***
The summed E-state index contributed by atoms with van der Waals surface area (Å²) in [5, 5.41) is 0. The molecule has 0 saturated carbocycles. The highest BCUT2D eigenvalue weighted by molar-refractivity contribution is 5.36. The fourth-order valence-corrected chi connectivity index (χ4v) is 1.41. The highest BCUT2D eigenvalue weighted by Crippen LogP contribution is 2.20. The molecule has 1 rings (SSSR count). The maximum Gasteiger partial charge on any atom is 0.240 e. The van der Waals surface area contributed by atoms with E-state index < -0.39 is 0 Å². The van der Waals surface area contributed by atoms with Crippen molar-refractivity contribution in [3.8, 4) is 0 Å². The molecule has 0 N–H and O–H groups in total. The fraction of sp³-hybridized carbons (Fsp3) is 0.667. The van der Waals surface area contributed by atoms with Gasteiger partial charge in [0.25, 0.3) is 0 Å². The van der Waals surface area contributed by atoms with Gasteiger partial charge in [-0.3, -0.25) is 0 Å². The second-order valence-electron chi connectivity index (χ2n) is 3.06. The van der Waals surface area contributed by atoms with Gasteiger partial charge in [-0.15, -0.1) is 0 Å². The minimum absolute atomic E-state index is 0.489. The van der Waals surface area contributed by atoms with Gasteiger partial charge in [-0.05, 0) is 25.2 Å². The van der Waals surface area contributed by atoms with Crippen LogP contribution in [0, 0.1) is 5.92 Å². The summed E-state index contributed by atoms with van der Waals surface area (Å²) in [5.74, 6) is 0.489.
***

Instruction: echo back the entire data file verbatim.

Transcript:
The summed E-state index contributed by atoms with van der Waals surface area (Å²) in [5, 5.41) is 0. The molecule has 0 saturated carbocycles. The highest BCUT2D eigenvalue weighted by molar-refractivity contribution is 5.36. The fourth-order valence-corrected chi connectivity index (χ4v) is 1.41. The highest BCUT2D eigenvalue weighted by Crippen LogP contribution is 2.20. The molecule has 1 rings (SSSR count). The maximum Gasteiger partial charge on any atom is 0.240 e. The van der Waals surface area contributed by atoms with E-state index < -0.39 is 0 Å². The van der Waals surface area contributed by atoms with Crippen molar-refractivity contribution in [3.8, 4) is 0 Å². The molecule has 0 N–H and O–H groups in total. The fraction of sp³-hybridized carbons (Fsp3) is 0.667. The van der Waals surface area contributed by atoms with Gasteiger partial charge in [0.25, 0.3) is 0 Å². The van der Waals surface area contributed by atoms with Gasteiger partial charge in [-0.3, -0.25) is 0 Å². The second-order valence-electron chi connectivity index (χ2n) is 3.06. The van der Waals surface area contributed by atoms with Gasteiger partial charge in [-0.15, -0.1) is 0 Å². The minimum absolute atomic E-state index is 0.489. The van der Waals surface area contributed by atoms with Gasteiger partial charge in [-0.05, 0) is 25.2 Å². The van der Waals surface area contributed by atoms with Crippen LogP contribution in [0, 0.1) is 5.92 Å². The summed E-state index contributed by atoms with van der Waals surface area (Å²) in [5.74, 6) is 0.489.